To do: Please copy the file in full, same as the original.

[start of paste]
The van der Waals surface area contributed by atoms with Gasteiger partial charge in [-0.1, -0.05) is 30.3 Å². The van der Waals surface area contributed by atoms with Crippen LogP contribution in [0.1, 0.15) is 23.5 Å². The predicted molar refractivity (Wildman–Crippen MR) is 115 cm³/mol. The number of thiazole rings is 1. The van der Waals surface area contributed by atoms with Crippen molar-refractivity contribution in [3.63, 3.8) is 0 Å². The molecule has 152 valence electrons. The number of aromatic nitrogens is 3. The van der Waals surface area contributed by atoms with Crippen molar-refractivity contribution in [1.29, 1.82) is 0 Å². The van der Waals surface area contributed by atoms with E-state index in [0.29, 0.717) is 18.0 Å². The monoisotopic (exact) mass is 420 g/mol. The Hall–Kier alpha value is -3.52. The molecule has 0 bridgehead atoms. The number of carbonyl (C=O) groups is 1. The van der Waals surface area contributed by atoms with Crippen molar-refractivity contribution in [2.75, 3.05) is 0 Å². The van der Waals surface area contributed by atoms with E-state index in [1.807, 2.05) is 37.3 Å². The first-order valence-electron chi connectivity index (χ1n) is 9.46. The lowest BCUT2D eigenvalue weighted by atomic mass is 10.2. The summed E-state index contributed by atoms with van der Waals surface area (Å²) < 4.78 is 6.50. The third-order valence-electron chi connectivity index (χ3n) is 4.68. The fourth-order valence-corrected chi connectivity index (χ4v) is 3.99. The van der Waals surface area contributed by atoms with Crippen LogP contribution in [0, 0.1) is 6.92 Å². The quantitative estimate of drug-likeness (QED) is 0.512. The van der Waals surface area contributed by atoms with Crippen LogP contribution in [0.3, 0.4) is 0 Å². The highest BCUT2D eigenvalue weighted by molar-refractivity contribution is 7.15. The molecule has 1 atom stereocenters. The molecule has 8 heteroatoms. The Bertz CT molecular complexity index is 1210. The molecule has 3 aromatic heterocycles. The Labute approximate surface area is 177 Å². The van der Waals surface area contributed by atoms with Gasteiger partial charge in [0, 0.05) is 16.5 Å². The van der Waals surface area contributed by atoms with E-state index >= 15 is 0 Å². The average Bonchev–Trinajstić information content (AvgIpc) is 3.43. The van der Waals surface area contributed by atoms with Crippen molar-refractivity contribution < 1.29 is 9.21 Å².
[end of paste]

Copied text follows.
The van der Waals surface area contributed by atoms with Gasteiger partial charge in [-0.1, -0.05) is 30.3 Å². The van der Waals surface area contributed by atoms with Crippen LogP contribution in [0.1, 0.15) is 23.5 Å². The predicted molar refractivity (Wildman–Crippen MR) is 115 cm³/mol. The number of thiazole rings is 1. The van der Waals surface area contributed by atoms with Crippen molar-refractivity contribution in [3.63, 3.8) is 0 Å². The molecule has 152 valence electrons. The number of aromatic nitrogens is 3. The van der Waals surface area contributed by atoms with Crippen molar-refractivity contribution in [1.29, 1.82) is 0 Å². The van der Waals surface area contributed by atoms with E-state index in [0.29, 0.717) is 18.0 Å². The monoisotopic (exact) mass is 420 g/mol. The Hall–Kier alpha value is -3.52. The molecule has 0 bridgehead atoms. The number of carbonyl (C=O) groups is 1. The van der Waals surface area contributed by atoms with Crippen molar-refractivity contribution in [2.75, 3.05) is 0 Å². The van der Waals surface area contributed by atoms with E-state index in [1.807, 2.05) is 37.3 Å². The first-order valence-electron chi connectivity index (χ1n) is 9.46. The lowest BCUT2D eigenvalue weighted by atomic mass is 10.2. The summed E-state index contributed by atoms with van der Waals surface area (Å²) < 4.78 is 6.50. The third-order valence-electron chi connectivity index (χ3n) is 4.68. The fourth-order valence-corrected chi connectivity index (χ4v) is 3.99. The van der Waals surface area contributed by atoms with Crippen LogP contribution in [0, 0.1) is 6.92 Å². The quantitative estimate of drug-likeness (QED) is 0.512. The van der Waals surface area contributed by atoms with Crippen LogP contribution in [0.3, 0.4) is 0 Å². The highest BCUT2D eigenvalue weighted by molar-refractivity contribution is 7.15. The molecule has 1 atom stereocenters. The molecule has 8 heteroatoms. The Bertz CT molecular complexity index is 1210. The molecule has 3 aromatic heterocycles. The Labute approximate surface area is 177 Å². The van der Waals surface area contributed by atoms with Gasteiger partial charge in [0, 0.05) is 16.5 Å². The van der Waals surface area contributed by atoms with E-state index >= 15 is 0 Å². The average Bonchev–Trinajstić information content (AvgIpc) is 3.43. The van der Waals surface area contributed by atoms with Crippen molar-refractivity contribution < 1.29 is 9.21 Å².